A lot of things can be frustrating about this game. You’ve got your minor setbacks and challenging activities that delay your gratification. Then you have your ship losses and market errors that represent significant amounts of time wasted, lost, or otherwise flushed down the drain. Then there are the bugs and critical faults that can cause the game to be literally unplayable (in the un-ironic sense).
But those aren’t the “most” frustrating thing about Eve. No, not by a long-shot.
Allow me to clarify with a quick story.
As is hardly news to anyone who reads the Eve subreddit, TISHU is spending a lot of time in Fade harassing Space Monkey Alliance. My Stratios has thirteen killmarks on it. I intended on reshipping to an interdictor once it died. That was two weeks ago. I’ve been able to put it through its paces quite a bit, and feel a lot more comfortable with its capabilities and limitations. I’ve grown to understand a lot about the character of the average SMA pilot – how they tend to react to adverse situations and how to predict their actions.
With my solo fighting, I’d normally worry about being blobbed, but I haven’t seen an SMA gang of more than three people during any of my attack runs. Sorry to those who bet on “blobbing” as the most frustrating part of the game, but no bets paid on that one. Nor is this about gatecamps, another possible candidate. All the interdictors in Fade seem to be owned by TISHU.
Earlier this week, I was taking the scenic route to NPC space to drop off some loot. I wasn’t having much luck all night, and just as I was about to give up and go to bed, I jumped into D7T and warped to the 8S stargate. A few seconds later when I landed, I found myself squarely in the middle of a bubble, with four or five pilots in system. Ten kilometers away was a Svipul, and 100 km away was a Tornado. The Svipul was orbiting the bubble, but the Tornado was standing perfectly still.
This was a pretty standard configuration for a bubble camp. The Svipul’s job was to scram and web anything that landed in the bubble to minimize the target’s speed, and the Tornado – almost certainly fit for maximum falloff and damage – would hammer it from a distance. No doubt they were watching dscan and would burn off if anything too dangerous came nearby – with dangerous defined as capable of killing the Svipul and enduring three or so shots from the Tornado.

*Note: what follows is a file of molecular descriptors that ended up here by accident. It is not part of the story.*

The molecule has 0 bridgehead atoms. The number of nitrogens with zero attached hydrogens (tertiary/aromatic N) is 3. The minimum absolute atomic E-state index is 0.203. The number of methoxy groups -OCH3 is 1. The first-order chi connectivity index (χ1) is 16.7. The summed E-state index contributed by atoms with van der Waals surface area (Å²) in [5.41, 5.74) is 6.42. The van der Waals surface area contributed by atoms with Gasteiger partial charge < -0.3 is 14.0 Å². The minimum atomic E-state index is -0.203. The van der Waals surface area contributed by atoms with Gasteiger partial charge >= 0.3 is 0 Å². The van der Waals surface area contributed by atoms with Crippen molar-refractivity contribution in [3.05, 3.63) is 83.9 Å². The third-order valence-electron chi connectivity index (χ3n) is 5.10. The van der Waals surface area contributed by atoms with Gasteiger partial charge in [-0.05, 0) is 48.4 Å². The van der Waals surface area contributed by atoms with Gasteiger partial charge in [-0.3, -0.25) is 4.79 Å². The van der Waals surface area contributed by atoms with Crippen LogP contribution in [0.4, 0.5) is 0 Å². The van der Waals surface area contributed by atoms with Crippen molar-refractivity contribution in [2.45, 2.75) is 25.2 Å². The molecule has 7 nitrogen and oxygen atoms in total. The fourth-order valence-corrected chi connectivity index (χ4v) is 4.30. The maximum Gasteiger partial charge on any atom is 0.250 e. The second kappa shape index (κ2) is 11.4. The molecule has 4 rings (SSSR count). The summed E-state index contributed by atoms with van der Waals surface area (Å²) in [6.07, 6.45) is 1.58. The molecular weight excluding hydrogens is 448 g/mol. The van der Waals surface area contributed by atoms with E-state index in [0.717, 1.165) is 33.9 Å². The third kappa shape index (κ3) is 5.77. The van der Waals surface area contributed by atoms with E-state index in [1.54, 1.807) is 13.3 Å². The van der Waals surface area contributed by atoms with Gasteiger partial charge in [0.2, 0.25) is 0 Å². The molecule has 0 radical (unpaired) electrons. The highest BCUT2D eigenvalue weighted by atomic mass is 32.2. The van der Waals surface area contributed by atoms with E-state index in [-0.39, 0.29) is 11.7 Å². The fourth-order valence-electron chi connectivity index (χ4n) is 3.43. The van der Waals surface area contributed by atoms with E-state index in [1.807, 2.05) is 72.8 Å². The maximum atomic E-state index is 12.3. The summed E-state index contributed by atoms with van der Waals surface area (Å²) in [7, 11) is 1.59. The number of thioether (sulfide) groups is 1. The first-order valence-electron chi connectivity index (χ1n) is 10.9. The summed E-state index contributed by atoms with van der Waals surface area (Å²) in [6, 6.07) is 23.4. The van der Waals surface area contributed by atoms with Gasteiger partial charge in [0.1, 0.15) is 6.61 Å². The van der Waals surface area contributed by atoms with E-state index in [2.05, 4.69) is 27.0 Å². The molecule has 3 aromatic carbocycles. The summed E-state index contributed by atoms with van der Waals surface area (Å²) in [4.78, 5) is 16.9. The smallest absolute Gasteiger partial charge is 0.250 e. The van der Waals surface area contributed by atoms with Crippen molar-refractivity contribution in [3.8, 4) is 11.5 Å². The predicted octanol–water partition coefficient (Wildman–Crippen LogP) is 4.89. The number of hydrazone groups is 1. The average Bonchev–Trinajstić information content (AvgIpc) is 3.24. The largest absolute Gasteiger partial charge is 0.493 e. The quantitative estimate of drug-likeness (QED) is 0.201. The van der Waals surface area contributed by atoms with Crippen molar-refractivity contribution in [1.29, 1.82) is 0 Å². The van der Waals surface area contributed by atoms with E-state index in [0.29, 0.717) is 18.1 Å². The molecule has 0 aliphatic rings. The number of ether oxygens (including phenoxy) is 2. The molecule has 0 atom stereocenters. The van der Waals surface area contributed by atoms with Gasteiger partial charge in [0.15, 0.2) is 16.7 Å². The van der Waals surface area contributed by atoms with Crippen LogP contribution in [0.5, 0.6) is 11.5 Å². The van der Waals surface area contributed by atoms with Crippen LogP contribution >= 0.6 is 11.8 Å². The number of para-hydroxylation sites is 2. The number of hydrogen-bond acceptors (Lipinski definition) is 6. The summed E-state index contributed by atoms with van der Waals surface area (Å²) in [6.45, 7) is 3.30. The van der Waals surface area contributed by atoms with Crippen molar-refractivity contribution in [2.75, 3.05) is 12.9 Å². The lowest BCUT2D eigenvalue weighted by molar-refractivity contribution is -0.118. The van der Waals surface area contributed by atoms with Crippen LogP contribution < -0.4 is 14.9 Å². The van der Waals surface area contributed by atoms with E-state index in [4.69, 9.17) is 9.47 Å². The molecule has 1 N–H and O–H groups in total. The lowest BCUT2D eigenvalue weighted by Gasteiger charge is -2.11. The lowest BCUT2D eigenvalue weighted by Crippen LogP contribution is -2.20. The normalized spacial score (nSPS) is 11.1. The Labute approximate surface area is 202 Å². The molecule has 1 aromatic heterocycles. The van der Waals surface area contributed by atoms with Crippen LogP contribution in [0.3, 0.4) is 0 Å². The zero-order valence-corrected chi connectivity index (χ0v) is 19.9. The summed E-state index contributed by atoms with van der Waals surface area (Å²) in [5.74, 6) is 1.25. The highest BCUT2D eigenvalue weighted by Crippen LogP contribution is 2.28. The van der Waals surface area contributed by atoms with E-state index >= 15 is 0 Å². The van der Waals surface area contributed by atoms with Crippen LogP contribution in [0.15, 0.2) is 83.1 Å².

Because they neglected to drop a cargo container at the edge of the bubble, I wasn’t decloaked when I landed. I admit, my pulse quickened when I saw the targets, and only settled down when I realized their ranges.
Now, I’ve been in that kind of Tornado before, and have died because I stayed in the same place for too long. On both ends, I’ve also experienced the horrible vulnerability of Tornados to frigates and cruisers orbiting in an even casual range and speed, let alone in a tight orbit. If I could get close, he’d drop like a stone.
So instead of running away, I started making my way, 220 m/s under cloak, towards the Tornado’s position. To go even 80 km at that speed, you’re looking at almost eight minutes of burning. Given their orientations, any tactical warping risked me landing in the bubble again, and I might not be as lucky with the Svipul’s position and my exit point next time.
At 60 km, the Tornado still hadn’t moved. The Svipul was looting the field from a few other kills they’d gotten recently. Local increased by one more from another gate in system, and still I continued to burn. Dscan continued to be clear.
Closer, and closer, I came. At 45 km, I checked the position of the Svipul again – he was still in the bubble about 90 km from the Torando. TO help his friend he’d either have to warp to a tactical and warp back or burn all the way. By that time, I’d have the Tornado down and could turn my attention to the Svipul.
At 35 km, I was starting to debate how close I’d really need to be before I decloaked, hit my MWD, and adjusted my angle of attack to beat his tracking. It felt like I’d been burning for ages. Every second carried the risk of more people joining their camp, or one or both of them warping off because of a too-difficult target coming through.
I casually looked away for a moment, and out of the corner of my eye, I saw another red contact appear on my overview, a stealth bomber. He was the closest ship to me, and my first thought was that I’d accidentally been decloaked by a Recon or some other hidden reinforcement.
Then it lit a cyno.
Yes, being hotdropped is frustrating, but that’s not what this story is about, either. As I saw that cyno, my first thought was to check my cloak’s status. I was sure I had bumped into him and was about to be a wreck. But no, my cloak was still active. Then, I saw that the cyno was right on top of the Tornado.
That thought changed to, “I’m not his target!” Very quickly, it shifted to, “They’re stealing my kill!”
I had endured 70 km of patient slow-boating, had avoided their trap, and had already imagined the narrative of turning the tables on their camp, and I had to endure the agony of watching another fleet take down my whale in front of my eyes.
Rage. Disbelief. Agony. Crushing disappointment. My dreams lay shattered before me.
Hotdropping, gatecamps, scamming, bubbles, blobbing – all of them are par for the course when you undock, and while they’re frustrating, it’s part of the game.
But to watch someone else take down the person you’ve been targeting – that stays with you, for it lies in the realm of what might have been – the very worst kind of disappointment.